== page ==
Images of diamonds appear everywhere in American culture. And everyone who has a diamond has a story to tell about it. Our stories about diamonds not only reveal what we do with these tiny stones, but also suggest how we create value, meaning, and identity through our interactions with material culture in general. Things become meaningful through our interactions with them, but how do people go about making meaning? What can we learn from an ethnography about the production of identity, creation of kinship, and use of diamonds in understanding selves and social relationships? By what means do people positioned within a globalized political-economy and a compelling universe of advertising interact locally with these tiny polished rocks? This book draws on 12 months of fieldwork with diamond consumers in New York City as well as an analysis of the iconic De Beers campaign that promised romance, status, and glamour to anyone who bought a diamond to show that this thematic pool is just one resource among many that diamond owners draw upon to engage with their own stones. The volume highlights the important roles that memory, context, and circumstance also play in shaping how people interpret and then use objects in making personal worlds. It shows that besides operating as subjects in an ad-burdened universe, consumers are highly creative, idiosyncratic, and theatrical agents.
This Handbook showcases the latest thinking and findings from a group of senior and promising young scholars around the world who have come together in an effort to broaden our perspectives in understanding crime and social control across borders and nationalities. It is divided into three parts, in which three distinct but overlapping types of crime are presented and discussed: international crime, transnational crime, and national crime.
This student-focused text provides an emphasis on skills development. Packed with real-life examples of what can go wrong with even the most well-conceived strategies, there is a focus on realism throughout. With a highly accessible writing style, this text it is an invaluable learning tool for all students in this area.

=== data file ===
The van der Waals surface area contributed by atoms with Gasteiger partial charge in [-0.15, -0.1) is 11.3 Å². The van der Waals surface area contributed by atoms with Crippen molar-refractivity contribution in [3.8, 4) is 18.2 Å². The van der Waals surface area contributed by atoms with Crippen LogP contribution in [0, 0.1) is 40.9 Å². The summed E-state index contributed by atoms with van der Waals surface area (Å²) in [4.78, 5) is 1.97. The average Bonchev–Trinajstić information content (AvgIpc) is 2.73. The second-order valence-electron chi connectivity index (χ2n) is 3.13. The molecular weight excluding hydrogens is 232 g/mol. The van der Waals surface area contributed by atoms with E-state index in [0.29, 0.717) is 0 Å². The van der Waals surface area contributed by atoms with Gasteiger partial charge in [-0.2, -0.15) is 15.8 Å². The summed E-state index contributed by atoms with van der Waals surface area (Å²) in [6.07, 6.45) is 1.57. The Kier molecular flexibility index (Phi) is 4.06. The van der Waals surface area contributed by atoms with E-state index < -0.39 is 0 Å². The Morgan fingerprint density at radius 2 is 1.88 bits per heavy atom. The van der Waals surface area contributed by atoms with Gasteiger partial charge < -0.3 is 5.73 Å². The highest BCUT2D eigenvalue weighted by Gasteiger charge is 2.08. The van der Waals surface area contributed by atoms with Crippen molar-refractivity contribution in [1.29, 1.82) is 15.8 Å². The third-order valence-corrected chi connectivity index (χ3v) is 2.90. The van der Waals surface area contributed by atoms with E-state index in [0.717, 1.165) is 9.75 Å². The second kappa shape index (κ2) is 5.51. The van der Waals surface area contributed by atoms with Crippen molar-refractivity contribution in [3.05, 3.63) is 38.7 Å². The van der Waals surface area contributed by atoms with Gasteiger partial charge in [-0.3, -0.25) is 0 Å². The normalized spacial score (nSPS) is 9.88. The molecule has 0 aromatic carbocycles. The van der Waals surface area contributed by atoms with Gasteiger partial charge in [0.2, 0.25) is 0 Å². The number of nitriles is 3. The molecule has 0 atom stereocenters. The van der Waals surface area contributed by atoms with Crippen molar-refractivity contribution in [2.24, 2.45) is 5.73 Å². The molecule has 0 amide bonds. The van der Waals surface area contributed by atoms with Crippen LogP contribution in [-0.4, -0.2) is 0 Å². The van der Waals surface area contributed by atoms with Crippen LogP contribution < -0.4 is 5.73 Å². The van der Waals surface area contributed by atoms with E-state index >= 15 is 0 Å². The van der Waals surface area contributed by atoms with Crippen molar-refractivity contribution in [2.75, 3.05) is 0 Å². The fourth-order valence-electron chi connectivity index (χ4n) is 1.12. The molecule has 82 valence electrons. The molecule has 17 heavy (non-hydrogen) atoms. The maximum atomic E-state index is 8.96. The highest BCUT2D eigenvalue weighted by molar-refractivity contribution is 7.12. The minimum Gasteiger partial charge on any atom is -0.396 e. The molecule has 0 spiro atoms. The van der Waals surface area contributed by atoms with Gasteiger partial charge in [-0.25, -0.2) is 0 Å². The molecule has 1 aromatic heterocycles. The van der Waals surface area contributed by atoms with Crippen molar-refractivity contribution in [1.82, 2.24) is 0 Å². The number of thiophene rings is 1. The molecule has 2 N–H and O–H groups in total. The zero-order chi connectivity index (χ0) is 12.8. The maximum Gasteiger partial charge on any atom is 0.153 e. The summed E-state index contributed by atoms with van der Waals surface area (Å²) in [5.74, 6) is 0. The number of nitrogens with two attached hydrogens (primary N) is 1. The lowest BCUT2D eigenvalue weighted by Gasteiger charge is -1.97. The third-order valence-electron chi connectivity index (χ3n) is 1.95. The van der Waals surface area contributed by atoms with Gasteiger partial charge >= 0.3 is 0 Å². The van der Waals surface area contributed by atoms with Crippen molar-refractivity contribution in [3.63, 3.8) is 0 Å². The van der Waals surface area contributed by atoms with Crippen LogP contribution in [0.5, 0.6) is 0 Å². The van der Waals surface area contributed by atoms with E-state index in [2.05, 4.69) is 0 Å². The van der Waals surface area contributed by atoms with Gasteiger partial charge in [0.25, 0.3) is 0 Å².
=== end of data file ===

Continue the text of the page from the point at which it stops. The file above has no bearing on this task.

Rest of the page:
The Marketing Faculty of The Kellogg School of Management
Author: Alice M. Tybout
Publisher: John Wiley & Sons
Category: Business & Economics
The Foreword by renowned marketing guru Philip Kotler sets the stage for a comprehensive review of the latest strategies for building, leveraging, and rejuvenating brands. Destined to become a marketing classic, Kellogg on Branding includes chapters written by respected Kellogg marketing professors and managers of successful companies. It includes: The latest thinking on key branding concepts, including brand positioning and design Strategies for launching new brands, leveraging existing brands, and managing a brand portfolio Techniques for building a brand-centered organization Insights from senior managers who have fought branding battles and won This is the first book on branding from the faculty of the Kellogg School, the respected resource for dynamic marketing information for today's ever-changing and challenging environment. Kellogg is the brand that executives and marketing managers trust for definitive information on proven approaches for solving marketing dilemmas and seizing marketing opportunities.
Inside the Race for the World's Most Seductive Metal
Author: Matthew Hart
Publisher: Simon and Schuster
Since the 2008 financial crisis the price of gold has sky-rocketed, from around $800 an ounce in August of that year to a peak of around $1700 an ounce. Fortunes have been made, and this has kicked off an unprecedented gold-mining and prospective boom around the world. In this book Matthew Hart takes readers on a journey around the world and through history to tell the story of how gold became the world's most precious commodity, the highlights of its dramatic, tempestuous history, and the behind-the-scenes intrigue of the current boom. He ends this controversial rollercoaster story by revealing what the experts are saying about the profound changes underway in the gold market and the prospects for the future.